Jonathan Evans

Tell us a fun fact about yourself that people might not know.    

In my spare time there are two things I particularly enjoy doing – one is growing vegetables (I have a large vegetable garden), and the other one is something I took up just a few years ago – beekeeping! I have a few active beehives and produce quite a lot of honey. That’s something which has become quite a strong interest of mine over the last few years. 

What is the biggest challenge facing the sector today from your perspective? 

I think the biggest challenge facing the oil and gas sector is the public perception of the industry. We need to tell a positive story about the role of energy in society. We need not to be embarrassed about what we do. It’s important to acknowledge that we believe in climate change and we understand that fossil fuels have been a really important contributor to the climate change we’re seeing today, but also that we, as an industry and as geoscientists, can be and want to be part of the solution to that.  There is a lack of understanding that even in the most optimistic scenarios for how we keep the earth increase in temperature down to below 2°C, oil and gas will still be required as part of the energy mix beyond 2030 to 2050. And in some ways, we need more geoscience, not less, as we move forward. As fields become older, they become more complicated and you need to know more geoscience if you want to understand how reservoirs can store carbon dioxide or other fluids. You need to have a really good subsurface understanding to do that. There will still be some really interesting opportunities for the generation of geologists joining us today, and we need to be better at telling our story about what the energy industry does. You know energy fuels human progress and that’s generally a good thing and it lifts people out of poverty, allowing them to develop their economies. That is what the oil and gas industry has done in the recent past and I think that’s what clean energies of the future will do. We are in a transition phase – and it is a transition; it’s not going to happen overnight. Previous transitions have taken hundreds of years. This one hopefully will take less time, but it’ll still be decades. It’s going to need massive investment. It’s going to need massive projects to do things we need to do to reduce most of the carbon dioxide in the atmosphere and our industry presents one of the only options about who’s going to do that and pay for it.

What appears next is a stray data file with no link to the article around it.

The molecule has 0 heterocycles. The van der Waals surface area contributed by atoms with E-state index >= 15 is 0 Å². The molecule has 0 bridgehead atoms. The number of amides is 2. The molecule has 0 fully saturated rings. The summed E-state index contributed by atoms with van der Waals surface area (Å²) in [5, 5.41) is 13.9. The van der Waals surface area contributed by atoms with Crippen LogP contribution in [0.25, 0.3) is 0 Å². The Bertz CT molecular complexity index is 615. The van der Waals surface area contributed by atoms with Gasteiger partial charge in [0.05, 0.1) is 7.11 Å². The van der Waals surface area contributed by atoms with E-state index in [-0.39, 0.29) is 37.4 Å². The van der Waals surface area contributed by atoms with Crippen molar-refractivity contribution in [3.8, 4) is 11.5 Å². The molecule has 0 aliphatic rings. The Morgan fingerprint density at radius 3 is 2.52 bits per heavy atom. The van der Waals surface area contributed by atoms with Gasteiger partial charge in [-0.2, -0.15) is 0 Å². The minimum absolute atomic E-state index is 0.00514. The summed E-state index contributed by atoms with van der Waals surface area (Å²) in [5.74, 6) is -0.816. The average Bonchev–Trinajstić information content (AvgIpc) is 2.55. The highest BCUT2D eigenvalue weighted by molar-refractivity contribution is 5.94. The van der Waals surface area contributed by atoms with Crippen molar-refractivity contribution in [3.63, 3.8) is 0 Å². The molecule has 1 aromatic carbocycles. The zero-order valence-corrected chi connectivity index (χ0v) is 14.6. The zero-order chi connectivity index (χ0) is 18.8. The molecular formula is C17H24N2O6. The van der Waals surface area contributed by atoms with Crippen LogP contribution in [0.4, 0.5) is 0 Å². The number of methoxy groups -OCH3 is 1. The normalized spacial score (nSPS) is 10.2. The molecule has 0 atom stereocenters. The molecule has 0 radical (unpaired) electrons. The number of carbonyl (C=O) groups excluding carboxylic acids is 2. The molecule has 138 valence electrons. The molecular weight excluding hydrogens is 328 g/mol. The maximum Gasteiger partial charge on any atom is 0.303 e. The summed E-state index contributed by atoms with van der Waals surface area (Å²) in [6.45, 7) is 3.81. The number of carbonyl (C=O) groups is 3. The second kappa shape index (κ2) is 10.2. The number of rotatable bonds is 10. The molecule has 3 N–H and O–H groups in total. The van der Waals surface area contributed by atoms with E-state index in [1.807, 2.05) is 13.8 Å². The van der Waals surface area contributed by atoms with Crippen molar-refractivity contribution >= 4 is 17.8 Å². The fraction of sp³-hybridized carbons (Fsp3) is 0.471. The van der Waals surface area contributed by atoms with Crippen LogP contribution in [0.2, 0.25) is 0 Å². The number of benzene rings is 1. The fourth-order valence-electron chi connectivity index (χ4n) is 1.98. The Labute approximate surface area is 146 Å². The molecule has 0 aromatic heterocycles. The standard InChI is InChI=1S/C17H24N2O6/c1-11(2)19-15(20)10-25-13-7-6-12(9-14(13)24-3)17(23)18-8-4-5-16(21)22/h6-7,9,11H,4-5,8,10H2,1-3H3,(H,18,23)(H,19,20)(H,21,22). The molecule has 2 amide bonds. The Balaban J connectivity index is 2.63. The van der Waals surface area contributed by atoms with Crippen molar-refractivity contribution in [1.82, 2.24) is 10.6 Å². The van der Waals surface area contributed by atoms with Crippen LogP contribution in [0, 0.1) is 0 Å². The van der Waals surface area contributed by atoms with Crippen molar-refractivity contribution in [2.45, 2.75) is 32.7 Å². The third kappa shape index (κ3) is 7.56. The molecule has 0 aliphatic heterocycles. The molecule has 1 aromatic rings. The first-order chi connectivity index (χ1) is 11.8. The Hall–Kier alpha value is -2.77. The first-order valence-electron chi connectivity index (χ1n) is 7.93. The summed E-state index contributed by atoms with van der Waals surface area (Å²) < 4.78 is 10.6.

What would be your advice to junior geoscientists starting their careers?

Well, I guess a couple of bits of advice. One would be, don’t worry too much about the future of the industry because the world is going to need energy for many, many years to come and fossil fuels will be a part of that mix. I think gas will be increasingly important but also how we deal with taking carbon out of the atmosphere, things like carbon capture and storage. Geothermal energy will also be important and require geoscience input. 

A second piece of advice would be, when presented with some options, choose the one which keeps the most options open rather than closing things down. Don’t be scared to do things that appear challenging because that’s when you learn the most. But also, given the choice between doing something safe and that you know how to do, and doing something different that will stretch you and create new and different opportunities for you, choose the one that creates the most options rather than closing options down. 

Tell us your best/worst geology joke. 

How about a couple of puns? 

Geologists don’t wrinkle, they show lineation.  

Never expect perfection from a geologist. They all have their faults.